The Tuscan island of Elba, the third largest island in Italy after Sardinia and Sicily, is famous in history for being the place where French emperor Napoleon Bonaparte was temporarily exiled after his forced abdication in 1814. He remained in Elba for 300 days. Villa dei Mulini was one of his two residences on the island, the other being Villa San Martino.
Villa dei Mulini is so named because previously, on the same point where the Villa is located, there were 4 mills (in fact Mulino in italian means mill). Napoleon chose Villa dei Mulini as his main residence because of its dominant position over the city: from the terrace, not only could he enjoy a wonderful view but he could keep an eye on the harbor and observe which ships entered the port. This Villa was originally built in 1724 by Gian Gastone de’ Medici. When Napoleon arrived in 1814, the structure was modified under his direction and became the official residence of the Emperor on the island, used for receptions and parties, and public events.
Villa di San Martino was, instead, where he had his private life and his summer residence. It is perched on top of a hill and surrounded by woods, and boasts an incredible view of the countryside and the sea in the distance from the upper terrace. Despite being a small villa, Napoleon wanted to have nothing to envy in terms of comfort and refinement and was in fact very well furnished and decorated. In order to buy the villa he asked for a loan from his sister Pauline, who , to fulfill this wish, sold some of her jewels. She also animated the villa with lively Paris-style parties.
WHY THIS PLACE
One of the most beautiful islands in Italy, the island of Elba is the scene of one of the most important chapters in the history of Europe in the early 17th century: the exile of the then emperor Napoleon Bonaparte. Elba is in the Tuscany region, being the third largest island in Italy in territory, and has about 30 thousand inhabitants. An environment with historical and natural scenarios that guarantee a wedding experience worthy of emperors.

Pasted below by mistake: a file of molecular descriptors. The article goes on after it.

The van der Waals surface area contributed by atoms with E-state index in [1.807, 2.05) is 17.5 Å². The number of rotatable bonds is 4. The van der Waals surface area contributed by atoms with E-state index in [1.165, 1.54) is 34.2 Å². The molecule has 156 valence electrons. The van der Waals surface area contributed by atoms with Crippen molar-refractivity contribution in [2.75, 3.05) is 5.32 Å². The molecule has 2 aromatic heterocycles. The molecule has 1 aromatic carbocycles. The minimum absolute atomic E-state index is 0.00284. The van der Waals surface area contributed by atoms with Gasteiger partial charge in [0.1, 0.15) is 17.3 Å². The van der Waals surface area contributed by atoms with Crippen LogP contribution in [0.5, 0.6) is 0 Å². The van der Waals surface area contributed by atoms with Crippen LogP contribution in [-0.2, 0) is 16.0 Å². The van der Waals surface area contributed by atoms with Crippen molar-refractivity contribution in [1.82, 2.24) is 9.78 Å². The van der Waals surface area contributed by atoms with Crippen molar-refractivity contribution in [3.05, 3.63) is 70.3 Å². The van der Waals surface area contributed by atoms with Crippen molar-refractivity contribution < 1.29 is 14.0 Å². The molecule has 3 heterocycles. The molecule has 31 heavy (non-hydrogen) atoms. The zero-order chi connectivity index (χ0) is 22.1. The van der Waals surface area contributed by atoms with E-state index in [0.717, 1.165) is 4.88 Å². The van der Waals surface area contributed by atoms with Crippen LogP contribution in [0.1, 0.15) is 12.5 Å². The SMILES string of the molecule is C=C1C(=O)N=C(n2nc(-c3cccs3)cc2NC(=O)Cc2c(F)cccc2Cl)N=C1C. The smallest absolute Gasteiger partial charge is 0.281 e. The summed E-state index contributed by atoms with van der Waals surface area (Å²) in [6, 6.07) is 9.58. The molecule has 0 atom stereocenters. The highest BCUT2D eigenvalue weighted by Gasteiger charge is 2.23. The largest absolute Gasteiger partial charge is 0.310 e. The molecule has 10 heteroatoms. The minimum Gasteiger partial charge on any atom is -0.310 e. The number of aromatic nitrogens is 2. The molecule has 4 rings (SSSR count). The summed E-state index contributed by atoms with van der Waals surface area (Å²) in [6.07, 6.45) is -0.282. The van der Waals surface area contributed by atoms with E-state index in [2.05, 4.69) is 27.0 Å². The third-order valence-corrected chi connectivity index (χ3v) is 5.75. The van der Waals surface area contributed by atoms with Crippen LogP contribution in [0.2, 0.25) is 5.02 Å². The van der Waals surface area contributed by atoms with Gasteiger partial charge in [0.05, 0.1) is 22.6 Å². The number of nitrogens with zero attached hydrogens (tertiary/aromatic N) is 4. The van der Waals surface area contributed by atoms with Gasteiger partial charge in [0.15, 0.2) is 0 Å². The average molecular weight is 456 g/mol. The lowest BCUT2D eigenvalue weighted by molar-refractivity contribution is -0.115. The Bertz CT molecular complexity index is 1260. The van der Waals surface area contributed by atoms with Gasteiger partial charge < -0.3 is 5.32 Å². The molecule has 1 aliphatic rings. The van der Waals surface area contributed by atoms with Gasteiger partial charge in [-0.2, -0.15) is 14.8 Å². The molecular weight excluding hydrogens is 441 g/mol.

• When Napoleon was first brought to Villa dei Mulini, it actually consisted of two small one-story houses that were joined together. The land had already housed two windmills, hence the name. Napoleon added a second floor and converted the barn into a ballroom. He liked the fresh air of this place and its commanding position above the island's capital, Portoferraio. After his return to Paris for a hundred days, Napoleon delivered the village to the city of Portoferraio as a museum.
• During his time at the Villa Dei Mulini, Napoleon used the ground floor, while the first floor was intended to house the apartments of his wife, Marie-Louise and son, but they never joined him in Elba.
• On the first floor of Villa San Martino, he built a library, where he spent a lot of time. But the two most important rooms in the villa are: (a) Sala egizia: which is decorated with hieroglyphs and pyramids, and on the ceiling the zodiac can be admired. An octagonal bath, which contained papyrus plants, is in the center of the room. (b) Sala del nodo d’amore: which was dedicated to his union with Maria Luisa d’Asburgo-Lorena, his wife who, however, did not follow him in the exile on the Isola d’Elba. At some point of his exile, Maria Walewska, his Polish lover arrived on the coast of Elba with the Emperor’s son, her sister and her brother.